How to make coffee work for you
Take a break
Too much of anything is bad. And this definitely includes coffee. You need to take regular breaks, ideally for one week every month. I just do the first week of every month, so that it’s easy to remember.
Taking a break has multiple benefits, the first and main one being the effect it has on the adenosine receptors in the brain. Caffeine mimics adenosine, the neurotransmitter in the brain that makes us feel tired. Caffeine binds to the adenosine receptors, therefore blocking the adenosine from binding to the receptors, which is how caffeine works to make us feel awake.
However, continued caffeine use causes our brain to create more receptors, which is why it takes more and more amounts of caffeine to achieve the same buzz.
This also means that when we don’t have caffeine, or when the caffeine runs its course, there are a lot of receptors for the fatigue-inducing adenosine to bind to and we experience a huge crash in energy.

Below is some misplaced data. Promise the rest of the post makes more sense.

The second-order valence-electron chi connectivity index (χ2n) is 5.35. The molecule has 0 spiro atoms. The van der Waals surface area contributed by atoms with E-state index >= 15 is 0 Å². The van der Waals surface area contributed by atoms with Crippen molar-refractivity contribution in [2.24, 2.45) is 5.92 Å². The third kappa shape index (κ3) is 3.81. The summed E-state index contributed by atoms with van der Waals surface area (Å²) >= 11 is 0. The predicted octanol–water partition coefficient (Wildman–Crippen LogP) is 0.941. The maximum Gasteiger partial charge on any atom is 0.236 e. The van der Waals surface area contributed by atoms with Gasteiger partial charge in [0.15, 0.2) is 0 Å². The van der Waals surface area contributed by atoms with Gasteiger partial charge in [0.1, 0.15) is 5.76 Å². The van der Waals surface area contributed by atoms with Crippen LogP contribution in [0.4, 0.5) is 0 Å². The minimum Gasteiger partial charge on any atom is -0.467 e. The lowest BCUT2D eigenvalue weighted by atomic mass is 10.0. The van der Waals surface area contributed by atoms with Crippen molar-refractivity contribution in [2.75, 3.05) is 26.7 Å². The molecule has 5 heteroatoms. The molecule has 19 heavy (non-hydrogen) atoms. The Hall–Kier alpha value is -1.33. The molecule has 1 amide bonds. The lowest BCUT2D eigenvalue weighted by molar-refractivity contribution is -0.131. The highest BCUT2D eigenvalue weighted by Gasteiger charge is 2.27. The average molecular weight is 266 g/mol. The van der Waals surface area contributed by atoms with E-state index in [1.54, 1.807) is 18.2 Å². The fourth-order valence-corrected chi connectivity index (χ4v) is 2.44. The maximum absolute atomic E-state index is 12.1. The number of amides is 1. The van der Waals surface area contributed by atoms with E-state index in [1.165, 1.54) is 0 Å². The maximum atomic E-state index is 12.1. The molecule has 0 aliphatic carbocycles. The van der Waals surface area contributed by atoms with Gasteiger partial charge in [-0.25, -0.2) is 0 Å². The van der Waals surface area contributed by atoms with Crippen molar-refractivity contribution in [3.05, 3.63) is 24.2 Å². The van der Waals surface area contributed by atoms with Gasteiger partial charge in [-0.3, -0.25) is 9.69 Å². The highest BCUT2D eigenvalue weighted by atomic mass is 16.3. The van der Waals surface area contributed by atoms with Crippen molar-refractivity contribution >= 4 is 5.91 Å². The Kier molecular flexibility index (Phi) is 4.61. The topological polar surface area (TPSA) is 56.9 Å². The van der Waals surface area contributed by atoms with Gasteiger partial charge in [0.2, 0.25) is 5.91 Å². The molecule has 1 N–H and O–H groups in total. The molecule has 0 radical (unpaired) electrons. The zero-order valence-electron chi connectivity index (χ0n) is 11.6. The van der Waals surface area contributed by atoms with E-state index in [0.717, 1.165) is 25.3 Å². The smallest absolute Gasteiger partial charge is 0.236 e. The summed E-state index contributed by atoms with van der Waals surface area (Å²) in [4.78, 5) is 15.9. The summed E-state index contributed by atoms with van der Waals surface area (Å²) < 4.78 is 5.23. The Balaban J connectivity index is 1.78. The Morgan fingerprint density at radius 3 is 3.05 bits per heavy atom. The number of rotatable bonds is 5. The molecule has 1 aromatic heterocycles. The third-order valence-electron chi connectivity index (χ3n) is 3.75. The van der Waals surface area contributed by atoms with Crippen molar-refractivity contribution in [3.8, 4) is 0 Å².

If you have a reliance on caffeine, and/or experience caffeine withdrawal symptoms when you don’t have a cup first thing in the morning, this will help curb that.
The L-theanine and caffeine combination is a well known brain-boosting stack. L-theanine is an amino acid that induces feelings of calm and relaxation.
L-theanine combined with caffeine improves concentration, focus, and energy. You get the benefits of caffeine without the jitters or anxiety that can sometimes come with it.
Interestingly, green tea is high in L-theanine and also contains caffeine. It’s nature’s own brain-boosting stack. If you’re not a big green tea drinker, you can buy L-theanine capsules. Take one 20–30 minutes before drinking coffee, as the L-theanine takes longer to metabolize than the coffee. The usual recommended dose is 400mg of L-theanine to 100mg of caffeine.